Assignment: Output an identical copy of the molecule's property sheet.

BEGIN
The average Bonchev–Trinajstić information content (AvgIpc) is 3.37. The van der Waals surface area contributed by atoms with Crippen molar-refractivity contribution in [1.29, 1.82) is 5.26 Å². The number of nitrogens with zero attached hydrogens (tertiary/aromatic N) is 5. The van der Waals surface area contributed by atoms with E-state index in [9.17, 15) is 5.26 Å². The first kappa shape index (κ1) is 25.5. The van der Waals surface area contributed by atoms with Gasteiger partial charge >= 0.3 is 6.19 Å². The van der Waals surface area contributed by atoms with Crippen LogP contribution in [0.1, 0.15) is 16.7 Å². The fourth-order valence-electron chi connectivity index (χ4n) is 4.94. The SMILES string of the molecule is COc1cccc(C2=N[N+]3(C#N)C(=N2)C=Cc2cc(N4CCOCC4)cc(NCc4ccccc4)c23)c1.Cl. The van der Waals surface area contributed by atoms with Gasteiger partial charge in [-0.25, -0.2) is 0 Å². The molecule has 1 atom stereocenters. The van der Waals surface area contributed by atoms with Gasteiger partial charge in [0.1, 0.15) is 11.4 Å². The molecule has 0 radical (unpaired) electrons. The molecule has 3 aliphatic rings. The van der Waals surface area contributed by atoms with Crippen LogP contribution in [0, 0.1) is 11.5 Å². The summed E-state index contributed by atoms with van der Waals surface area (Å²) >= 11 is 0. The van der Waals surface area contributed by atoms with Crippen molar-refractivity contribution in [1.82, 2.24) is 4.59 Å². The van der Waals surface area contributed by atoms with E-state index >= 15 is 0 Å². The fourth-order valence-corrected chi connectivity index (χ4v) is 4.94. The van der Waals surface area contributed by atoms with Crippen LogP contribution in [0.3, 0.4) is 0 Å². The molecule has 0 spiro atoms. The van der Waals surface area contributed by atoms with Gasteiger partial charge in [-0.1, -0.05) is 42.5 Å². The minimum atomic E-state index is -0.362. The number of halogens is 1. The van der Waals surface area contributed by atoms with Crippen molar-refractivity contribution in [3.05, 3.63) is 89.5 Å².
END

The average Bonchev–Trinajstić information content (AvgIpc) is 3.37. The van der Waals surface area contributed by atoms with Crippen molar-refractivity contribution in [1.29, 1.82) is 5.26 Å². The number of nitrogens with zero attached hydrogens (tertiary/aromatic N) is 5. The van der Waals surface area contributed by atoms with E-state index in [9.17, 15) is 5.26 Å². The first kappa shape index (κ1) is 25.5. The van der Waals surface area contributed by atoms with Gasteiger partial charge >= 0.3 is 6.19 Å². The van der Waals surface area contributed by atoms with Crippen LogP contribution in [0.1, 0.15) is 16.7 Å². The fourth-order valence-electron chi connectivity index (χ4n) is 4.94. The SMILES string of the molecule is COc1cccc(C2=N[N+]3(C#N)C(=N2)C=Cc2cc(N4CCOCC4)cc(NCc4ccccc4)c23)c1.Cl. The van der Waals surface area contributed by atoms with Gasteiger partial charge in [-0.25, -0.2) is 0 Å². The molecule has 1 atom stereocenters. The van der Waals surface area contributed by atoms with Gasteiger partial charge in [0.1, 0.15) is 11.4 Å². The molecule has 0 radical (unpaired) electrons. The molecule has 3 aliphatic rings. The van der Waals surface area contributed by atoms with Crippen LogP contribution in [0, 0.1) is 11.5 Å². The summed E-state index contributed by atoms with van der Waals surface area (Å²) >= 11 is 0. The van der Waals surface area contributed by atoms with Crippen molar-refractivity contribution in [1.82, 2.24) is 4.59 Å². The van der Waals surface area contributed by atoms with E-state index >= 15 is 0 Å². The fourth-order valence-corrected chi connectivity index (χ4v) is 4.94. The van der Waals surface area contributed by atoms with Crippen LogP contribution in [0.3, 0.4) is 0 Å². The molecule has 0 spiro atoms. The van der Waals surface area contributed by atoms with Gasteiger partial charge in [-0.1, -0.05) is 42.5 Å². The minimum atomic E-state index is -0.362. The number of halogens is 1. The van der Waals surface area contributed by atoms with Crippen molar-refractivity contribution in [3.05, 3.63) is 89.5 Å².